Bryan Healea, a retired U.S. Air Force captain and a senior in RIC’s Bachelor of Science in Nursing program, developed a simulation to train the next generation of student nurses and to benefit the School of Nursing for years to come.

Inspired by a simulation conference he attended with Penni Sadlon, director of RIC’s Simulation Center, Healea said, “I learned so much that I wanted to give back to the School of Nursing and create a senior honors project that would be of benefit to the school.”

According to Jane Williams, dean of the School of Nursing, simulation learning is the most effective way to prepare students to treat real patients. In a simulation environment, either computerized mannequins or live actors play the role of patients to add physical and emotional components to the presenting crises. Simulations are then videotaped and critiqued at debriefings. RIC and Yale have the only accredited nursing school simulation labs in the Northeast.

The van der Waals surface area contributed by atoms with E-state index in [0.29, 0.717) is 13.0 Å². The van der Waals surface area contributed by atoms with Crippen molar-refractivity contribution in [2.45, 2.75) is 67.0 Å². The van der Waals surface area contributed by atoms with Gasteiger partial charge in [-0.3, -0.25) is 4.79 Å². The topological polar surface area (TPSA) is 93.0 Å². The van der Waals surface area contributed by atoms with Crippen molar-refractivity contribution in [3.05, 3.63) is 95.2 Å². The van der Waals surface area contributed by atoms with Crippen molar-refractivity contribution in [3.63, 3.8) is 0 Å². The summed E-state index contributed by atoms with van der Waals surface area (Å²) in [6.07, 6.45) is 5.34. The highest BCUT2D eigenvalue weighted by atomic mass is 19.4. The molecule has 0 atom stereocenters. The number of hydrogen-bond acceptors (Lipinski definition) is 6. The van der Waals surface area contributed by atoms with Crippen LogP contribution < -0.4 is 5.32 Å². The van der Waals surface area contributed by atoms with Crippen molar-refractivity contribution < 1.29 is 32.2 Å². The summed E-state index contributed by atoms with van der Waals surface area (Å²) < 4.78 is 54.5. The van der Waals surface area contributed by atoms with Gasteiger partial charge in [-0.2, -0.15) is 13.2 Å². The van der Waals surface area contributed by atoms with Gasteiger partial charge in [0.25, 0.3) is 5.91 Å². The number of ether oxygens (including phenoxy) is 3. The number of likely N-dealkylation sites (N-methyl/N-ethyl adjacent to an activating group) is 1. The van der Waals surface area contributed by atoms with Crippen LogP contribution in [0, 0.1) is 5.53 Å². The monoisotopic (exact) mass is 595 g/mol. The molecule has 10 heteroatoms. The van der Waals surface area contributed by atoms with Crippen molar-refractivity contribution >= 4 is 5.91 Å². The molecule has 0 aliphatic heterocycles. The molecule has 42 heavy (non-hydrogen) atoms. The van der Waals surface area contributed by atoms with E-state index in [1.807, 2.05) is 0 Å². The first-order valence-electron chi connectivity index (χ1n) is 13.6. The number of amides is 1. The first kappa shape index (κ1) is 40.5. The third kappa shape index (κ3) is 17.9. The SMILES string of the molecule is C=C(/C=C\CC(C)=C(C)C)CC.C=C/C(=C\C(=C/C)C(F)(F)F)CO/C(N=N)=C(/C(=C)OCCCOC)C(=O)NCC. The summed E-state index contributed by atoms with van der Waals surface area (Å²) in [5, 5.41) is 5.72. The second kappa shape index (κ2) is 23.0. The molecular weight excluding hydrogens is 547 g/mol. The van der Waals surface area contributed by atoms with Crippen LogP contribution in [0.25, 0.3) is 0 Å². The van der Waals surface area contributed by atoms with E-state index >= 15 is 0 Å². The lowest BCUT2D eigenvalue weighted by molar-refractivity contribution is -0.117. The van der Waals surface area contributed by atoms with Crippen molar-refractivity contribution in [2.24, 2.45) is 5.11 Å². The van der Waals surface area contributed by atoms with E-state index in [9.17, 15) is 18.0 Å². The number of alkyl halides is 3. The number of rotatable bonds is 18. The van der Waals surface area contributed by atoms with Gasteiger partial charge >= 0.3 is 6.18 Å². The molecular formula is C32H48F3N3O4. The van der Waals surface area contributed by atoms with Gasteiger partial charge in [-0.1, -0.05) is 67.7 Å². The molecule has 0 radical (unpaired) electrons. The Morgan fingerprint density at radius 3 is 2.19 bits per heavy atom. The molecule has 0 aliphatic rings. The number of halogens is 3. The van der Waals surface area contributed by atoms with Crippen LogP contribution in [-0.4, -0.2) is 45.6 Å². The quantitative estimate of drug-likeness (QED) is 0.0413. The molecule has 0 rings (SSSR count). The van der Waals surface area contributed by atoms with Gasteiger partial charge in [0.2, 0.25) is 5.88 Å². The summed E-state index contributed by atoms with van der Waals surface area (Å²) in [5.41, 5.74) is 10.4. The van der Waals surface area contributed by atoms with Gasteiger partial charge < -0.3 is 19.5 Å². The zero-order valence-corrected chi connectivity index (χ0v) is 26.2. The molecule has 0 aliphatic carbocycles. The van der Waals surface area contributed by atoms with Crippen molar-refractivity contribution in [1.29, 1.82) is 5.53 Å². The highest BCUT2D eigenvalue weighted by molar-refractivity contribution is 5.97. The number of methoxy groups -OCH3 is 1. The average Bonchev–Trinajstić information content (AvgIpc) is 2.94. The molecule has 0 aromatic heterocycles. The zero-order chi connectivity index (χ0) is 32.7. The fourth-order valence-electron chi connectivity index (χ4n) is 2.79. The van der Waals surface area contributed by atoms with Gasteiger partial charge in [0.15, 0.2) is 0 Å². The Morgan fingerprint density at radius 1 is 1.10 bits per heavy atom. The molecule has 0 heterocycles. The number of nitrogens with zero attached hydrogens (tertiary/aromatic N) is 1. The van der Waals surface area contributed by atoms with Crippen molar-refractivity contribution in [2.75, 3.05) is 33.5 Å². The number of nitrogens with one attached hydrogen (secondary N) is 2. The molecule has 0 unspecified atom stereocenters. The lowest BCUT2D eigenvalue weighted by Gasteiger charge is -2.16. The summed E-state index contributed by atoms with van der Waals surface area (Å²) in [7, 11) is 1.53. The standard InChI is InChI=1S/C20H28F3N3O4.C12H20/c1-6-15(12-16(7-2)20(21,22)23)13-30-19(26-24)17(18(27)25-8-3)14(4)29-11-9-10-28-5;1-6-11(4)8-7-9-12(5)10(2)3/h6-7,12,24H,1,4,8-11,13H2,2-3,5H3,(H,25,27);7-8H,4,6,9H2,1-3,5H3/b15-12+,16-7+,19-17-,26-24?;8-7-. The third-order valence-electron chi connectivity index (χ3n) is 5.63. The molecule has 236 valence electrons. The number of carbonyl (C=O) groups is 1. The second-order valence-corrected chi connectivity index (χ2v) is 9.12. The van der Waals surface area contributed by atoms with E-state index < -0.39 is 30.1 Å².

Set in an emergency room environment, Healea’s simulation involves a patient who is in pain, who is agitated and who begins to escalate. The challenge for the student nurse is to use verbal de-escalation – talk the patient down – before the situation erupts.

The first phase of the project involved researching for evidence that would support the benefits of the training. “It turns out that verbal de-escalation reduces the need to use restraints and/or medication,” Healea said. “The evidence shows that it works.”

The second phase involved finding evidence-based practices – the best methods to use – in verbal de-escalation. The final phase involved writing the script.

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